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Why is it so hard for us to hire top performers?

It seems like hiring top performers has gotten almost impossibly challenging. No doubt, the furious pace of global business is a big contributor, with demand for top performers climbing all of the time. 

 

But the truth is that hiring top performers has always been one of HR’s most difficult challenges. It’s something I struggled with when I began my own career over three decades ago.

 

When the difficulty of hiring top performers first came up in my career, I made a list of possible reasons:

 

- Headhunters aren’t doing their job.

- Organizations can’t offer enough money.

- Role descriptions aren’t accurate.

- Role/industry/company image/location aren’t attractive.

- Ego issues (on both sides)

- “Old school” hiring practices

 

While these were good hunches, I knew that I needed to check with the field. As I was lucky enough to have working relationships with many of the top HR industry leaders, I asked them why they thought hiring top performer was so challenging. After analyzing all of their answers, I boiled them down to four main points:

 

1. Incompetent headhunters

2. Differences in compensation expectations

3. Inflated egos making unrealistic demands

4. Unattractiveness of industry/organization/location 

 

This was from the HR perspective, but what about the top performers themselves? Again, as I had access to many top performers (I had “raised” most of them), I asked them the same question from their perspective: Why did you turn down your latest job offer?

 

This time, I received a much wider range of answers, but here are the top four (in descending order):

 

1. Organizational culture

2. Intraorganizational mobility

3. Compensation package

4. Hiring process

 

When I analyzed the data, I was surprised to see that compensation was listed as third. According to the HR professionals, they were missing out on top performers because of money. But according to the performers themselves, this clearly wasn’t the case. The number one reason was organizational culture. What was I missing?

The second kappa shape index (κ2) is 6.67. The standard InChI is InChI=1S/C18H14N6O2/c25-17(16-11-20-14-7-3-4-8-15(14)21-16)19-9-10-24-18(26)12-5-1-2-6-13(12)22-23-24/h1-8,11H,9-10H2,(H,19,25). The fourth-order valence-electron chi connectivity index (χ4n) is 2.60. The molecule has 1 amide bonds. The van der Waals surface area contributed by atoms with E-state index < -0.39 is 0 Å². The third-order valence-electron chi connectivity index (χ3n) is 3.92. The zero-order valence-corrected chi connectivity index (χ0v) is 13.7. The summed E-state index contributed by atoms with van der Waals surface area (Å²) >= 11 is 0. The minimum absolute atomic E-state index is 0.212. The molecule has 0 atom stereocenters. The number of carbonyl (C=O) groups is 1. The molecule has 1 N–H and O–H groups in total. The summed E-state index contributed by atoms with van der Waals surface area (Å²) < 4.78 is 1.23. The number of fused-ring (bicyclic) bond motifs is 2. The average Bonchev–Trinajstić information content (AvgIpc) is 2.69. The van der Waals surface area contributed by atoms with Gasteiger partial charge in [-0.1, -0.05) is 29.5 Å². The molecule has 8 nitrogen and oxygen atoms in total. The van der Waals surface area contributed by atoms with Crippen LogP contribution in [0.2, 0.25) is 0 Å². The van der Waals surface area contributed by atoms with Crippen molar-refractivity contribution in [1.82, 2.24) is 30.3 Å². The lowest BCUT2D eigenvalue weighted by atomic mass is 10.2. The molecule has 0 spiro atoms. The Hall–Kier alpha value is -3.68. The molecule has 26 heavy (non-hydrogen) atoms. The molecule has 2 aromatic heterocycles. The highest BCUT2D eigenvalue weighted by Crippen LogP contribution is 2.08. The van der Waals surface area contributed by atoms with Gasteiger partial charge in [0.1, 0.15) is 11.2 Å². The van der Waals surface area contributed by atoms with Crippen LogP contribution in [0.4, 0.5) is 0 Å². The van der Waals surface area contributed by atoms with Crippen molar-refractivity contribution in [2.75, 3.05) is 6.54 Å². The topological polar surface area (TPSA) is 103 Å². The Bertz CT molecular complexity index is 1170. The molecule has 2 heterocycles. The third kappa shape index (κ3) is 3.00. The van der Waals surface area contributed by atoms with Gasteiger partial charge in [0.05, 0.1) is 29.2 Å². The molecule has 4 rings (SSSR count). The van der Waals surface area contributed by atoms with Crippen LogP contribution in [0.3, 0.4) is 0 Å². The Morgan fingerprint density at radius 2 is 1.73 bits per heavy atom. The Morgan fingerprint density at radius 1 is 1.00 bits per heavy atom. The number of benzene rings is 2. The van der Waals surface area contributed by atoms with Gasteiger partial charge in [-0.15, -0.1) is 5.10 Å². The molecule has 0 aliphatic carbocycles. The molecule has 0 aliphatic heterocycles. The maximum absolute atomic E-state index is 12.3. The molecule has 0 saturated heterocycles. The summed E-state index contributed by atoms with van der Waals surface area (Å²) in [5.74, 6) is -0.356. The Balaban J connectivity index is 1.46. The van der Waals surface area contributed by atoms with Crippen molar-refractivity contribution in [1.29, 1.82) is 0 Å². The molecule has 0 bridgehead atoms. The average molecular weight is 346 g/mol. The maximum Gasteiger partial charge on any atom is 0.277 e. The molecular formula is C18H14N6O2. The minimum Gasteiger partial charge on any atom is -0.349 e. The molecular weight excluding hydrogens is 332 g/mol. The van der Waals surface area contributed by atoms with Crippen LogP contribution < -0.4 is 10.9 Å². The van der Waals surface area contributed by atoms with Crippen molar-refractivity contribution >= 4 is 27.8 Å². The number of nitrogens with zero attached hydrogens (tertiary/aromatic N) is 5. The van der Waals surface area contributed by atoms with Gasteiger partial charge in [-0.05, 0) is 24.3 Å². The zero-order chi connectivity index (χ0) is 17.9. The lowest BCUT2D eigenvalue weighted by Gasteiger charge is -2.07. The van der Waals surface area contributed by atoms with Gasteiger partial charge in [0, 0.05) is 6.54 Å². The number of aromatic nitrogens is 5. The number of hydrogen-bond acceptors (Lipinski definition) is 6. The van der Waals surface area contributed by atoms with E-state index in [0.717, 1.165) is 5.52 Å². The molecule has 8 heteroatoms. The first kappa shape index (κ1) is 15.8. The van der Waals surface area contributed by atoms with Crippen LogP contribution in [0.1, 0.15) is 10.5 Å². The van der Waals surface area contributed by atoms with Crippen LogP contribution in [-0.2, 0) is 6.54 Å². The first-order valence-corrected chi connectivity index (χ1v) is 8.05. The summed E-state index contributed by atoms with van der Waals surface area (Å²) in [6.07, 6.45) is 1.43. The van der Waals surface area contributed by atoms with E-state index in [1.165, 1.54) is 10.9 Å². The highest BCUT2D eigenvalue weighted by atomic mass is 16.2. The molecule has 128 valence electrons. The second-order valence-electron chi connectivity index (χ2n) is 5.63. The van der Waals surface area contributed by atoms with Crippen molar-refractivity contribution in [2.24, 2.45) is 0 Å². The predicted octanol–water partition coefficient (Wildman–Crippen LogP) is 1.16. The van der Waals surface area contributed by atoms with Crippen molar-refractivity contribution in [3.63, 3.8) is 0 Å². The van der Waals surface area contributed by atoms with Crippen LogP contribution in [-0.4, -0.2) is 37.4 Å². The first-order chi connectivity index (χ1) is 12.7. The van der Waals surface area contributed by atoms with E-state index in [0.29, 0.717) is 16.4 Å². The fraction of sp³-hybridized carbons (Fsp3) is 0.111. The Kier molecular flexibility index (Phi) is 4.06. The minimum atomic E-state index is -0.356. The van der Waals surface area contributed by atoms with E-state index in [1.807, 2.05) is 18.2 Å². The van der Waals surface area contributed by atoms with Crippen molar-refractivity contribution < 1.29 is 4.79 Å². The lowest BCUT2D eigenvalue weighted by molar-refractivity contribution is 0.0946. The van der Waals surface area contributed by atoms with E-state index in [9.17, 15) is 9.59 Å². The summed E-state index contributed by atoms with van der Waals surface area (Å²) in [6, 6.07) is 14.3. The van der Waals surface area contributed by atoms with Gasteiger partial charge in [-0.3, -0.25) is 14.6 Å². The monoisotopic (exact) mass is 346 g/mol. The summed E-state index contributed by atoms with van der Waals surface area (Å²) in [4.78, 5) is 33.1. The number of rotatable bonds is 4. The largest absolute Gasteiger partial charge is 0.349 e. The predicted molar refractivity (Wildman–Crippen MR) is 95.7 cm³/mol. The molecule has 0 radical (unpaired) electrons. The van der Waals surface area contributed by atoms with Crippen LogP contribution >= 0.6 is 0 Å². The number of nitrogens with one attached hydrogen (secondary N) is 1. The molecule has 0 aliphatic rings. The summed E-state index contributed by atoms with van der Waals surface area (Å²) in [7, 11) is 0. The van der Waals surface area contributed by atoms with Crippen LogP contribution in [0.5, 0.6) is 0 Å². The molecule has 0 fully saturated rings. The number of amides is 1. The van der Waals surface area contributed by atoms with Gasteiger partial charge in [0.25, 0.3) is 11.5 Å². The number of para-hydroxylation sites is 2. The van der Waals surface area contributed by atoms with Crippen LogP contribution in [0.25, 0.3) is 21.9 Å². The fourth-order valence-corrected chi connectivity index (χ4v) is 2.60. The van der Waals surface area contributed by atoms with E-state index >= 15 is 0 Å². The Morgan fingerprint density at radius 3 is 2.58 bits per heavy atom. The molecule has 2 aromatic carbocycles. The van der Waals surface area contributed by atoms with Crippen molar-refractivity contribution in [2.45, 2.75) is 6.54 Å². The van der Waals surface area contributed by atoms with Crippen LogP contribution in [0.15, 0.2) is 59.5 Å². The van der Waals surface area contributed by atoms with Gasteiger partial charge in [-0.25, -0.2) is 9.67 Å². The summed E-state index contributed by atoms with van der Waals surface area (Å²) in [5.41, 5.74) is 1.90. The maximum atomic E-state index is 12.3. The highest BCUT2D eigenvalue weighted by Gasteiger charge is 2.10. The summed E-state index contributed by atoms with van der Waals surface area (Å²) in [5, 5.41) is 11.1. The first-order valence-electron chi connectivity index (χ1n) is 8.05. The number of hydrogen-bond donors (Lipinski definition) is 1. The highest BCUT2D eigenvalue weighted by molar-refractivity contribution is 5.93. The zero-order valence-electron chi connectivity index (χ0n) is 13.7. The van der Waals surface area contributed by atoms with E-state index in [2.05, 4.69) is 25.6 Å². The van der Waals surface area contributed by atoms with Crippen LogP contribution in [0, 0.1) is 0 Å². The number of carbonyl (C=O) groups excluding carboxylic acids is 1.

To answer this, I needed to somehow bridge the perspectives of HR and the top performers themselves.

 

So I went back to the top performers to ask them what they think organizations see as their biggest challenge in hiring them. I got three answers:

 

- Incompetent headhunters

- Compensation demands

- Top performer’s ego

 

Clearly, the top performers were able to put themselves in the shoes of the organization - so much that unless the organizations were told that their culture was the number one culprit, recruiting top performers would remain elusive forever.

 

So it was now time to focus on organizational culture. As it’s such a catch-all term, I returned to the top performers to ask what they meant by organizational culture.

 

From their responses, their understanding of organizational culture seemed to center on how much a top performer can develop and advance within an organization. To gauge this, they’ll ask themselves some of the following questions:

 

- Is the organization open enough so that new performers can really learn how it operates? 

- How transparent is the organization in terms of employee promotion and turnover? 

- Is leadership development a priority?

- Are there sufficient resources for this?

 

Following this, I understood that many organizations, when attempting to attract top performers, were making the mistake of prioritizing money over an open organizational culture that encouraged top performer growth and advancement. This, of course, with work, can be changed.

 

From my perspective, every organization has the potential to hire top performers. They just need to make the choice to develop this potential.

 

What are your thoughts on the challenges of hiring top performers? I’d love to hear your ideas.

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Discover your hidden potential

Successful career goals for managers require that we constantly improve ourselves, whether it’s how to increase productivity, run our meetings, or manage our teams. The good news about always improving is that we end up with super skills that would require others years of experience to achieve. But surprisingly, our quest for improvement can actually prevent us from getting that next promotion.